USDA’s Natural Resources Conservation Service (NRCS) has announced it has revised its national conservation practice standard on nutrient management to help producers better manage the application of nutrients on agricultural land.  The agency uses this conservation practice to help farmers and ranchers apply their nutrients more efficiently and says that the proper management of nitrogen and phosphorus, including the use of organic sources of nitrogen such as animal manure, legumes, and cover crops, can save producers money.

NRCS’s nutrient management experts worked with universities, non-government organizations, industry, and others to revise the standard to ensure it is scientifically sound.  Key changes in the standard include expanding the use of technology to streamline the nutrient management process and allowing states more flexibility in providing site-specific nutrient management planning using local information when working with producers, USDA said.  NRCS staff offices will have until January 1, 2013 to comply with erosion, nitrogen, and phosphorus criteria for their state nutrient management standard.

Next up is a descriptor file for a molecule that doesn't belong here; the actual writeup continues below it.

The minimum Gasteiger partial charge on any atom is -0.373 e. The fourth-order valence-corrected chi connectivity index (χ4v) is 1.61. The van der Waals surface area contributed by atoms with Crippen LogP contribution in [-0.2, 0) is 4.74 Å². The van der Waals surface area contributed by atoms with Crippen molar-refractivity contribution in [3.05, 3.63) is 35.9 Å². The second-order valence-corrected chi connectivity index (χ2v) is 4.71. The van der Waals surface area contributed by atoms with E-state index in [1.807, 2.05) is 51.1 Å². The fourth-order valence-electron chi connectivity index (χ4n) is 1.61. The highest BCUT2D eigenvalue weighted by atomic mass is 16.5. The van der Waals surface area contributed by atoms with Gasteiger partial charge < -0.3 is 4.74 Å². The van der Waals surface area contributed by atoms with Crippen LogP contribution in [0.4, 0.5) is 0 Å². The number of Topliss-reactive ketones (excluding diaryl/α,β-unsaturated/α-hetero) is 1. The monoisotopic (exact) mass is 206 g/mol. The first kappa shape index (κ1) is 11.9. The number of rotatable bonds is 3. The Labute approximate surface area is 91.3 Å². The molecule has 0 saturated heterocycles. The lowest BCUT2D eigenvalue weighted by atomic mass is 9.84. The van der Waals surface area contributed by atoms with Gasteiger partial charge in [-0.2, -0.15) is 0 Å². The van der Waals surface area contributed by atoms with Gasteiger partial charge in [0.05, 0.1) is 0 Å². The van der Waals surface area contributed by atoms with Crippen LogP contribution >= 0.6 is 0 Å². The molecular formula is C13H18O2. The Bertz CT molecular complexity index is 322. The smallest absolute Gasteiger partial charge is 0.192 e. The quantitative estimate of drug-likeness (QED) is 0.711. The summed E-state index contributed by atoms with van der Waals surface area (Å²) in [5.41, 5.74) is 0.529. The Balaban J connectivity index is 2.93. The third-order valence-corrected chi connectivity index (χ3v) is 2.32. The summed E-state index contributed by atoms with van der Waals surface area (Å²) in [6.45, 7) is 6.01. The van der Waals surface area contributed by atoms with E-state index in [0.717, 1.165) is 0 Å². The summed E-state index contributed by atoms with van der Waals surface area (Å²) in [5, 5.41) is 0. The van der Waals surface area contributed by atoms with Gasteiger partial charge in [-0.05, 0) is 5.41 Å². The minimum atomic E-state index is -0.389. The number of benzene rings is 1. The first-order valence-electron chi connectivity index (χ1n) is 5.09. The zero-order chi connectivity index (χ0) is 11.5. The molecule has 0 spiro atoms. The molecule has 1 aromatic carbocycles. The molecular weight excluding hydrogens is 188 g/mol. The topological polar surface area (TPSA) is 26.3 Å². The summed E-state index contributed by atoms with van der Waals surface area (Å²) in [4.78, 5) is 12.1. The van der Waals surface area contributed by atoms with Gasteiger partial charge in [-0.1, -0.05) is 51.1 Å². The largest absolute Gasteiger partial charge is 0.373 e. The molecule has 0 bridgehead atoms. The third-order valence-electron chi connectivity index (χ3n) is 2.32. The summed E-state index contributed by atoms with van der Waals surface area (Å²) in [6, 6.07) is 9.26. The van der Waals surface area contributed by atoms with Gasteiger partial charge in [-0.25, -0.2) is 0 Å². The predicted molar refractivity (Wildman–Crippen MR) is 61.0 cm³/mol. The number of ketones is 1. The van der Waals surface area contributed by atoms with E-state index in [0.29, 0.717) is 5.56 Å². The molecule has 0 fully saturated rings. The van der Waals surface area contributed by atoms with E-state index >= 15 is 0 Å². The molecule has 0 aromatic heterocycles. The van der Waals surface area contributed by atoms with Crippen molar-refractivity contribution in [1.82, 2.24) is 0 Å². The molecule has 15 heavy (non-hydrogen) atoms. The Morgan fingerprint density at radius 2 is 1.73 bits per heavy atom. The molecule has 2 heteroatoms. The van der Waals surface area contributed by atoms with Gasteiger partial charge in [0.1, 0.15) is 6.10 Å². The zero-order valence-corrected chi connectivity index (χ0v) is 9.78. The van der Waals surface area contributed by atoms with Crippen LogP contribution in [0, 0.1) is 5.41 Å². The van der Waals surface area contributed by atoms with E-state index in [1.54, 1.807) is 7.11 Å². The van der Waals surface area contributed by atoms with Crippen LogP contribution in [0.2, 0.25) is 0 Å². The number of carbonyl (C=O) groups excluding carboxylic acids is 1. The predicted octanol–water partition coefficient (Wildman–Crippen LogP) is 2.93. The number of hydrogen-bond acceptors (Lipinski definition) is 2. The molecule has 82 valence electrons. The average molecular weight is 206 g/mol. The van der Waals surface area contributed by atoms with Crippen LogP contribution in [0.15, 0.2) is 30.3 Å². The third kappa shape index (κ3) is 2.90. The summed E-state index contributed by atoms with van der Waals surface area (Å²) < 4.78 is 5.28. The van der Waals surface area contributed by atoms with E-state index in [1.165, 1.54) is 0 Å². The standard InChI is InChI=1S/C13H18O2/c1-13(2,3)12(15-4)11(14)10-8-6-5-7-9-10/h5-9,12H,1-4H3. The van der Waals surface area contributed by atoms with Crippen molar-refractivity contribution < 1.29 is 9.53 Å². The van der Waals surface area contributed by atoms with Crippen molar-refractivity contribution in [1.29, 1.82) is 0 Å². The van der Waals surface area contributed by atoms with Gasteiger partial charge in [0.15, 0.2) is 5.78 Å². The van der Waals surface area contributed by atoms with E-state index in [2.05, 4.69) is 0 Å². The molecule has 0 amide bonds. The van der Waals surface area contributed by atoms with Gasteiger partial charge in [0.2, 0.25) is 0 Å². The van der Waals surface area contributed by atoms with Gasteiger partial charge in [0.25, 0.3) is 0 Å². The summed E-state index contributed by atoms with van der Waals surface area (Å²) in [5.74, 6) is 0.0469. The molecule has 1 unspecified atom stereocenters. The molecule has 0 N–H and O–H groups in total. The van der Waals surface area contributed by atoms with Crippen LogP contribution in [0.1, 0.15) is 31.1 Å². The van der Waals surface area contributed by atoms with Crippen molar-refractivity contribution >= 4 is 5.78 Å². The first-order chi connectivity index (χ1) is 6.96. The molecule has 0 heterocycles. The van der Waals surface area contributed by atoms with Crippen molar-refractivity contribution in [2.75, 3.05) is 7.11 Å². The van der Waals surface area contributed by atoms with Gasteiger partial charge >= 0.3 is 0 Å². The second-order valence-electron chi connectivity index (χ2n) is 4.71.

NRCS offers voluntary technical and financial assistance to producers nationwide for planning and implementing on-farm nutrient management plans. Producers can use this assistance to help meet federal, state, tribal, and local environmental regulations.

More information about how nutrient management fits into NRCS’s conservation work, click here.